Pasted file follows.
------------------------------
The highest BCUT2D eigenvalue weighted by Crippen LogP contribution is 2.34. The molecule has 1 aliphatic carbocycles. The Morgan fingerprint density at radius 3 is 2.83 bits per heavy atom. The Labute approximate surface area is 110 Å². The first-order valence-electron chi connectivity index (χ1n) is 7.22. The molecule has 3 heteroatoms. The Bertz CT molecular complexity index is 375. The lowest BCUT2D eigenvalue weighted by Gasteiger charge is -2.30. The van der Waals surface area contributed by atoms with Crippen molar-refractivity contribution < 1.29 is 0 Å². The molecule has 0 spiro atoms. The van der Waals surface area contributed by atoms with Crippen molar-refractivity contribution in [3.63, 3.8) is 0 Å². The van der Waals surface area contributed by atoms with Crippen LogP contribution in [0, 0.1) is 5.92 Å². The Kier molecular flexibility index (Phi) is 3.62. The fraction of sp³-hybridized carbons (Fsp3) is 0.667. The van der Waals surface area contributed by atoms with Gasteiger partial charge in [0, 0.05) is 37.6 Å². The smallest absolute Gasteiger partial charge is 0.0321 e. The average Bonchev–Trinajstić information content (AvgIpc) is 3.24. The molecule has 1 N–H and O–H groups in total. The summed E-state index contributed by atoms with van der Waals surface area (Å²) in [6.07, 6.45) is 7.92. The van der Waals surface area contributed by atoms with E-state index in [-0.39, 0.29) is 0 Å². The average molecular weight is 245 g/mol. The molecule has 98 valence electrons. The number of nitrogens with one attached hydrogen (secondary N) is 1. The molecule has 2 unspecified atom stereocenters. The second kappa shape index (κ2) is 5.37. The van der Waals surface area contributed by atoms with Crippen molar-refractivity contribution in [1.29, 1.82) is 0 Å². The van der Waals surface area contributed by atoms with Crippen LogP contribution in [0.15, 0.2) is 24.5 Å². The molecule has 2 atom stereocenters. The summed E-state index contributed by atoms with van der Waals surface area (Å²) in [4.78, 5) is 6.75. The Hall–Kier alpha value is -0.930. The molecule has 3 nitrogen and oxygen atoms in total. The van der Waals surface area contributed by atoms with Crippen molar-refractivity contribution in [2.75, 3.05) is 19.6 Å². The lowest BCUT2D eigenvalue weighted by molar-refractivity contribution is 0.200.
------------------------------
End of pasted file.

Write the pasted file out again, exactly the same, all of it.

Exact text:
The highest BCUT2D eigenvalue weighted by Crippen LogP contribution is 2.34. The molecule has 1 aliphatic carbocycles. The Morgan fingerprint density at radius 3 is 2.83 bits per heavy atom. The Labute approximate surface area is 110 Å². The first-order valence-electron chi connectivity index (χ1n) is 7.22. The molecule has 3 heteroatoms. The Bertz CT molecular complexity index is 375. The lowest BCUT2D eigenvalue weighted by Gasteiger charge is -2.30. The van der Waals surface area contributed by atoms with Crippen molar-refractivity contribution < 1.29 is 0 Å². The molecule has 0 spiro atoms. The van der Waals surface area contributed by atoms with Crippen molar-refractivity contribution in [3.63, 3.8) is 0 Å². The van der Waals surface area contributed by atoms with Crippen LogP contribution in [0, 0.1) is 5.92 Å². The Kier molecular flexibility index (Phi) is 3.62. The fraction of sp³-hybridized carbons (Fsp3) is 0.667. The van der Waals surface area contributed by atoms with Gasteiger partial charge in [0, 0.05) is 37.6 Å². The smallest absolute Gasteiger partial charge is 0.0321 e. The average Bonchev–Trinajstić information content (AvgIpc) is 3.24. The molecule has 1 N–H and O–H groups in total. The summed E-state index contributed by atoms with van der Waals surface area (Å²) in [6.07, 6.45) is 7.92. The van der Waals surface area contributed by atoms with E-state index in [-0.39, 0.29) is 0 Å². The average molecular weight is 245 g/mol. The molecule has 98 valence electrons. The number of nitrogens with one attached hydrogen (secondary N) is 1. The molecule has 2 unspecified atom stereocenters. The second kappa shape index (κ2) is 5.37. The van der Waals surface area contributed by atoms with Crippen molar-refractivity contribution in [1.29, 1.82) is 0 Å². The van der Waals surface area contributed by atoms with Crippen LogP contribution in [0.15, 0.2) is 24.5 Å². The molecule has 2 atom stereocenters. The summed E-state index contributed by atoms with van der Waals surface area (Å²) in [4.78, 5) is 6.75. The Hall–Kier alpha value is -0.930. The molecule has 3 nitrogen and oxygen atoms in total. The van der Waals surface area contributed by atoms with Crippen molar-refractivity contribution in [2.75, 3.05) is 19.6 Å². The lowest BCUT2D eigenvalue weighted by molar-refractivity contribution is 0.200.